Bekkers Grenache, 2018 (2017: £40 in bond, Atlas Fine Wines)
Bekkers grenache ran the whole gambit of aromas on the nose – from cedar and woodsmoke through floral notes to blackcurrant, red cherry and raspberry jam – and had an enticing spicy star anise note on the palate among the spun sugar, raspberry jam and fresher raspberry notes. The 2015 Bekkers (£240 for six in bond, Atlas Fine Wines) was a much prettier and daintier beast, with lighter redcurrant and cranberry notes among the cedar. The acidity was still really fresh and – although the flavours centred around those lighter cranberry, redcurrant and spun sugar notes – it still had a deliciously-rounded texture in the mouth.
Jericho Blewitt Springs Grenache, 2018
Made using fruit from the single Talara vineyard, the Jericho focused on darker fruit aromas and flavours, including violet, blackcurrant and blackberry, with raspberry jam and spun sugar joining the party on the palate. There was a delicious richness and roundness to the mouthfeel, with a hint of spice too. The 2018 Jericho McLaren Vale GSM – featuring a blend of 85% grenache, 12% shiraz and 3% mataro – produced a jammier and sweeter style of wine, with the raspberry jam from the nose being joined on the palate by tangy acidity and more grip from the tannins.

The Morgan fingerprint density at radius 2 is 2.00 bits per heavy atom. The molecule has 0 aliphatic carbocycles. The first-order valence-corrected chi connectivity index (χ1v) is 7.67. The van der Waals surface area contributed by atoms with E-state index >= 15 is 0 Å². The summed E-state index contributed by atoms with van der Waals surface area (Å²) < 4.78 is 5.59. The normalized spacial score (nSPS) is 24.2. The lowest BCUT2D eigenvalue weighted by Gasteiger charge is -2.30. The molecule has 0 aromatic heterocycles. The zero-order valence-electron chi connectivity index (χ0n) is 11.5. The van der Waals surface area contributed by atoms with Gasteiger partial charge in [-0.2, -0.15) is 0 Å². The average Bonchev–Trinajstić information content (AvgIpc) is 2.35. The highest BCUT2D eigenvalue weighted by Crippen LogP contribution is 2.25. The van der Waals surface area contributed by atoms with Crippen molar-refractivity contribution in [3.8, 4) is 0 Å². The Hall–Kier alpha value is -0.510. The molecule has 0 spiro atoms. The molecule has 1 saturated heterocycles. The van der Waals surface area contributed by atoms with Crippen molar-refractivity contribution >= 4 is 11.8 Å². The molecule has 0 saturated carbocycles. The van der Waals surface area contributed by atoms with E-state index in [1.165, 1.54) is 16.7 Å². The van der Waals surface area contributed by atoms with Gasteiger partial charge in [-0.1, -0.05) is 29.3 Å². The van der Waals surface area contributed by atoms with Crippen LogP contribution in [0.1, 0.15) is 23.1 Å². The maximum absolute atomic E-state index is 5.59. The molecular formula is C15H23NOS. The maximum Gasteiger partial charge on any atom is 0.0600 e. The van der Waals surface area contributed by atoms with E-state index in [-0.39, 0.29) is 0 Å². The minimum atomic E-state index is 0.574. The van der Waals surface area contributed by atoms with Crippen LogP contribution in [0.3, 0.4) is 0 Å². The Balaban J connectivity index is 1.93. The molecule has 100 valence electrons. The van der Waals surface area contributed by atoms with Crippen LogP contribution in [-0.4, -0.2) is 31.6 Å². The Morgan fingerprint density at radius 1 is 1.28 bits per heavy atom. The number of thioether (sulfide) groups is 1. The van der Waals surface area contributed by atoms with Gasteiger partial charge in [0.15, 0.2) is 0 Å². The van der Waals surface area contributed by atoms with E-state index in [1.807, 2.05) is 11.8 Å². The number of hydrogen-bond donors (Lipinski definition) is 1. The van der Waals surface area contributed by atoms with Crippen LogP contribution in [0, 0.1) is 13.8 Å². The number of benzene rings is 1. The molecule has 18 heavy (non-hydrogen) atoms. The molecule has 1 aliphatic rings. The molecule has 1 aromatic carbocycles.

Robert Oatley Signature Series G-18 McLaren Vale Grenache, 2018 (£11.95 down from £14.50, The Old Bridge Wine Shop)
Exploding with redcurrant jelly and raspberry jam flavours, interwoven with spicy cinnamon and cloves notes, and tangy fresh acidity. There’s a sweep of sweetness, a twist of tartness and a moment of meatiness. Exceedingly good value for such a concentrated and complex wine.
Paxton Thomas Block Grenache (£21.45, Cellar Door Wines)